In Ruby, classes are open. They can be modified at any time. You can add new methods to existing classes and even re-define methods. Rubyists call this monkey-patching.
In the example below, I’ve added
String#word_count to return the number of words in a string.
class String def word_count self.split.count end end
"Don't put your blues where your shoes should be.".word_count # => 9
However, this change is global. What happens if someone else defines their own version of
String#word_count based on different rules? Say, they might want to count the individual parts of a contraction, or ignore digits and any non-word characters.
Refinements allow us to monkey-patch classes and modules locally.
Here, I’ve created a new module and used
Module#refine to add
module MyStringUtilities refine String do def word_count self.split.count end end end
The refinement isn’t available in the global scope:
"Take my shoes off and throw them in the lake.".word_count # => NoMethodError: undefined method `word_count' for…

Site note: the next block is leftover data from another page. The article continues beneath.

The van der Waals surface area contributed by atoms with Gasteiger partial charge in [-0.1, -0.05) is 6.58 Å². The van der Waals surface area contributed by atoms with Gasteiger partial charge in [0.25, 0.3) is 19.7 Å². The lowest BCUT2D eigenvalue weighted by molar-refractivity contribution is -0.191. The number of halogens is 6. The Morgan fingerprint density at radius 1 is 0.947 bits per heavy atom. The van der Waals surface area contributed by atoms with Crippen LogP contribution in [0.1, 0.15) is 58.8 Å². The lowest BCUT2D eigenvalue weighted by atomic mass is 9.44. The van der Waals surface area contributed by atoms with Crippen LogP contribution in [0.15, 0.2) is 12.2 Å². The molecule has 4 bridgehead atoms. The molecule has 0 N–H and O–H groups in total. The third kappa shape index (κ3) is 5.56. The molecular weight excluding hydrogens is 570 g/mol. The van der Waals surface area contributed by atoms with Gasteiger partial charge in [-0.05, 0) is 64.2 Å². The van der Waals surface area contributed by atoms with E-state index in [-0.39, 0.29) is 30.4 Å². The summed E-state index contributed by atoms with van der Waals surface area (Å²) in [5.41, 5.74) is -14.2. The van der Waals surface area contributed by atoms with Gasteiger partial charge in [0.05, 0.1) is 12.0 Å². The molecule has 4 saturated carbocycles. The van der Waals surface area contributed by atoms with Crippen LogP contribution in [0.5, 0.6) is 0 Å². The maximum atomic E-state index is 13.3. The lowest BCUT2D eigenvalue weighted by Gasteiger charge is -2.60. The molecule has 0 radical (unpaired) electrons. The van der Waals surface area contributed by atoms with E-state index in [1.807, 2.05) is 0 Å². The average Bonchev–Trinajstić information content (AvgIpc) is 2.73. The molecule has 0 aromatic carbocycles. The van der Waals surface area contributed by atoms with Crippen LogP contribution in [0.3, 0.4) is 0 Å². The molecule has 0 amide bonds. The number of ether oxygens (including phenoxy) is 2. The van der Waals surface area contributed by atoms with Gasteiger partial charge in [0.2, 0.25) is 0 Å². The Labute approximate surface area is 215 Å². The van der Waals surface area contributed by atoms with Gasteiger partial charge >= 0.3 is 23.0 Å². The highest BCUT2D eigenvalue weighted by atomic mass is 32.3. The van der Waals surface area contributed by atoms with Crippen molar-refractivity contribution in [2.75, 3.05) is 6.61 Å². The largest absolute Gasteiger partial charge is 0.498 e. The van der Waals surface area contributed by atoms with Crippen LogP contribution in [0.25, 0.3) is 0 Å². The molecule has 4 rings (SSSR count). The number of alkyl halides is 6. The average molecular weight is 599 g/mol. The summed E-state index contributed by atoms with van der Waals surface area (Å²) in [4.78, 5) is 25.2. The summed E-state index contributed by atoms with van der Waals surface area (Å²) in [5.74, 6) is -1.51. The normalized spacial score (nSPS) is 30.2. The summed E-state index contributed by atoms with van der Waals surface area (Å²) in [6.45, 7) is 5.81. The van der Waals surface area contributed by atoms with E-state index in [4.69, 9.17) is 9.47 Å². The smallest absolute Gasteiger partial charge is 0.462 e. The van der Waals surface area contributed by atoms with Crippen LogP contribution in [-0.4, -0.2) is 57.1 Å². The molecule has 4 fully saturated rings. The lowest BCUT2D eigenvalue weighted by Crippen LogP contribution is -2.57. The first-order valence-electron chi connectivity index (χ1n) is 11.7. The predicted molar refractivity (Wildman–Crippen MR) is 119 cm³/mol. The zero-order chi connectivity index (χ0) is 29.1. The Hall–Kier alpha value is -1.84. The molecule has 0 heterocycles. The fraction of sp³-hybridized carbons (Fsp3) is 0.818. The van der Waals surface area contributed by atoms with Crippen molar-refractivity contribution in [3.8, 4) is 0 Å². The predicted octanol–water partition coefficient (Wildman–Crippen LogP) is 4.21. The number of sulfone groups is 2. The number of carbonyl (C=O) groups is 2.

To activate the refinment, I need to use
using MyStringUtilities "Take my shoes off and throw them in the lake.".word_count # => 10 "A pseudonym to fool him".word_count # => 5
If I activate the refinement within a class or module, the refinement is available until the end of the class or module definition.
Below, the refinement is not available at the top level because it is scoped to
module MyStringUtilities refine String do def word_count self.split.count end end end class MyClass using MyStringUtilities def self.number_of_words_in(string) string.word_count end end "Out on the wily, windy moors".word_count #=> NoMethodError MyClass.number_of_words_in("Out on the wily, windy moors") #=> 6